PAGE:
The transportation budget passed by the Ohio General Assembly and signed by Governor DeWine on April 3rd includes a new road tax on compressed natural gas (CNG) that will be phased in over the next five years. Users of CNG in Ohio have not previously been subject to fuel taxation. This was part of a larger $8.5 billion budget that included hikes on gasoline from 28.6 cents per gallon to 38.5 cents for gasoline and up to 47 cents per gallon on diesel.
Following a five-year phase-in, CNG will be taxed at a diesel gallon equivalent (DGE) rather than a gasoline gallon equivalent (GGE). The state’s rationale is that CNG tends to be used by heavy vehicles in place of diesel fuel. However, this means over time CNG taxes will rise to 47 cents per DGE.
“Clean Fuels Ohio is supportive of all road users paying their fair share and understand and support needs to raise road taxes across the board,” commented Jason Phillips, Policy Director for Clean Fuels Ohio. “We are extremely appreciative of the five-year phase-in on CNG, which will allow fleets and businesses to plan ahead for the new tax and will allow those considering entering the CNG market to factor the tax into their return on investment.”
The legislature made it a priority that all vehicles need to pay into the road fund. In testimony, Ohio Department of Transportation Director Jack Marchbanks stated that Ohio faces a significant shortfall in terms of funding for road and bridge maintenance. The revenue shortfall puts a significant number of road projects on hold and safety becomes a factor when repairs are not done. Ohio’s $0.28 per gallon tax has not been increased since 2005.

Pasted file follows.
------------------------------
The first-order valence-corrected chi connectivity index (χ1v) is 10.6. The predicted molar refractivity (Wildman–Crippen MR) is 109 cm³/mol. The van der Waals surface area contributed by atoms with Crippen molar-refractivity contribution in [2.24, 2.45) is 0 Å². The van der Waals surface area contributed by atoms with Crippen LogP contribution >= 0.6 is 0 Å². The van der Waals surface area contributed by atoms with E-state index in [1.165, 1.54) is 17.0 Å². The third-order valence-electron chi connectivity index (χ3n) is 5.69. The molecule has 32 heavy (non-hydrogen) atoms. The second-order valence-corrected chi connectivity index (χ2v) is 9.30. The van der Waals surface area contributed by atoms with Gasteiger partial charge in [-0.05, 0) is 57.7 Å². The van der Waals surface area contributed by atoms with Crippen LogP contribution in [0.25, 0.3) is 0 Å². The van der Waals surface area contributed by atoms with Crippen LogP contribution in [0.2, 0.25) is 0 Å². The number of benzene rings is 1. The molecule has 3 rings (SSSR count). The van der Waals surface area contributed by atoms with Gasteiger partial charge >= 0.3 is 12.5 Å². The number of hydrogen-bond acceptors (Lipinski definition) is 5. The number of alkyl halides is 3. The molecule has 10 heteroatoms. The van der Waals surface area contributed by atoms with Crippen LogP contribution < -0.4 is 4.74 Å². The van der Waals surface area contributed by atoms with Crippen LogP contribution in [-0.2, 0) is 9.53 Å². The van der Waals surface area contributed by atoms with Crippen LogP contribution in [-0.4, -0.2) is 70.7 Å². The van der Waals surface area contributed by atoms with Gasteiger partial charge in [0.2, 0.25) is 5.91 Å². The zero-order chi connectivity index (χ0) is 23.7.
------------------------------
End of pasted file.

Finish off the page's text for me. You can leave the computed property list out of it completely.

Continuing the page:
Many fleets questioned why CNG would be taxed at the diesel rate and not the gasoline rate.
“The industry as a whole has a concern regarding taxing CNG at the diesel rate instead of the gasoline rate,” Phillips said. “In Ohio, CNG is typically sold in gas gallon equivalents (GGE). I think it would have made more sense to levy the tax on that basis since we are still looking at a small but growing market that’s important to Ohio’s economy based on our plentiful supplies of conventional and renewable natural gas. Unfortunately, the tax on CNG isn’t going to generate enough revenue to come close to plugging that budget hole.”
Also included in the transportation budget was an amendment to allow trucks that operate on CNG to be able to carry an additional 2000 pounds to offset the weight of the tanks which would put the state in compliance with federal law. This has been a long-standing priority of Clean Fuels Ohio and industry partners.
“We applaud the Ohio General Assembly and Governor for addressing what has been a significant market barrier to operation of CNG-powered trucks in Ohio,” Phillips said.